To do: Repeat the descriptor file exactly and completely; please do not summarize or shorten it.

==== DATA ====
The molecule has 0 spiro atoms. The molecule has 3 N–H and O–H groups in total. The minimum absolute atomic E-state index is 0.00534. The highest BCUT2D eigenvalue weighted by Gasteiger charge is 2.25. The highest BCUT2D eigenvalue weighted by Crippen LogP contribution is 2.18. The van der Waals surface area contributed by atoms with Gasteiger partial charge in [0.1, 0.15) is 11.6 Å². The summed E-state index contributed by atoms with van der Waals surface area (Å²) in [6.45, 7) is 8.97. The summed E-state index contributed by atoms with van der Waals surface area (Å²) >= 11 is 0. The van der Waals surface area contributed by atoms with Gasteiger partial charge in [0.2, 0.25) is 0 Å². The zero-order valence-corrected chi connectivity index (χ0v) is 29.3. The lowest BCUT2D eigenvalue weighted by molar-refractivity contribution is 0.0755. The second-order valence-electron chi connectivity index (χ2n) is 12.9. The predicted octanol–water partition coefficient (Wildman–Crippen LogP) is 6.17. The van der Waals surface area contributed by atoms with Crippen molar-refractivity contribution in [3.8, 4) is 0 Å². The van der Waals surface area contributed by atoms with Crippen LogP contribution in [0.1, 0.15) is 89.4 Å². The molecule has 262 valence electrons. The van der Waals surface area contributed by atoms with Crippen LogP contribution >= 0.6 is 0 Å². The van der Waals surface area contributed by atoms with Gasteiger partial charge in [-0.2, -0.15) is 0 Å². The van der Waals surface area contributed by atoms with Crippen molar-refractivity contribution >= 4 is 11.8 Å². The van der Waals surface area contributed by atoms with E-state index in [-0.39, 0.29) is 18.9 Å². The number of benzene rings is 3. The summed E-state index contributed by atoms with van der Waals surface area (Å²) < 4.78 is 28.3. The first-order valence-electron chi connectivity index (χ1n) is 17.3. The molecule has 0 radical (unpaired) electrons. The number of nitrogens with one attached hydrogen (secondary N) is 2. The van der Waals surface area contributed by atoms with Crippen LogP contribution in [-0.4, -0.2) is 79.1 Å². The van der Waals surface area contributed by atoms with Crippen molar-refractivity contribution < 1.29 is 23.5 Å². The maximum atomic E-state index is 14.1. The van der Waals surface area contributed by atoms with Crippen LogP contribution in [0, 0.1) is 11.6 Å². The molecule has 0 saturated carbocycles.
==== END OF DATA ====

The molecule has 0 spiro atoms. The molecule has 3 N–H and O–H groups in total. The minimum absolute atomic E-state index is 0.00534. The highest BCUT2D eigenvalue weighted by Gasteiger charge is 2.25. The highest BCUT2D eigenvalue weighted by Crippen LogP contribution is 2.18. The van der Waals surface area contributed by atoms with Gasteiger partial charge in [0.1, 0.15) is 11.6 Å². The summed E-state index contributed by atoms with van der Waals surface area (Å²) in [6.45, 7) is 8.97. The summed E-state index contributed by atoms with van der Waals surface area (Å²) >= 11 is 0. The van der Waals surface area contributed by atoms with Gasteiger partial charge in [0.2, 0.25) is 0 Å². The zero-order valence-corrected chi connectivity index (χ0v) is 29.3. The lowest BCUT2D eigenvalue weighted by molar-refractivity contribution is 0.0755. The second-order valence-electron chi connectivity index (χ2n) is 12.9. The predicted octanol–water partition coefficient (Wildman–Crippen LogP) is 6.17. The van der Waals surface area contributed by atoms with Crippen molar-refractivity contribution in [3.8, 4) is 0 Å². The van der Waals surface area contributed by atoms with Crippen LogP contribution in [0.1, 0.15) is 89.4 Å². The molecule has 262 valence electrons. The van der Waals surface area contributed by atoms with Crippen LogP contribution >= 0.6 is 0 Å². The van der Waals surface area contributed by atoms with Gasteiger partial charge in [-0.2, -0.15) is 0 Å². The van der Waals surface area contributed by atoms with Crippen molar-refractivity contribution >= 4 is 11.8 Å². The van der Waals surface area contributed by atoms with E-state index in [-0.39, 0.29) is 18.9 Å². The number of benzene rings is 3. The summed E-state index contributed by atoms with van der Waals surface area (Å²) < 4.78 is 28.3. The first-order valence-electron chi connectivity index (χ1n) is 17.3. The molecule has 0 radical (unpaired) electrons. The number of nitrogens with one attached hydrogen (secondary N) is 2. The van der Waals surface area contributed by atoms with Crippen LogP contribution in [-0.4, -0.2) is 79.1 Å². The van der Waals surface area contributed by atoms with Crippen molar-refractivity contribution < 1.29 is 23.5 Å². The maximum atomic E-state index is 14.1. The van der Waals surface area contributed by atoms with Crippen LogP contribution in [0, 0.1) is 11.6 Å². The molecule has 0 saturated carbocycles.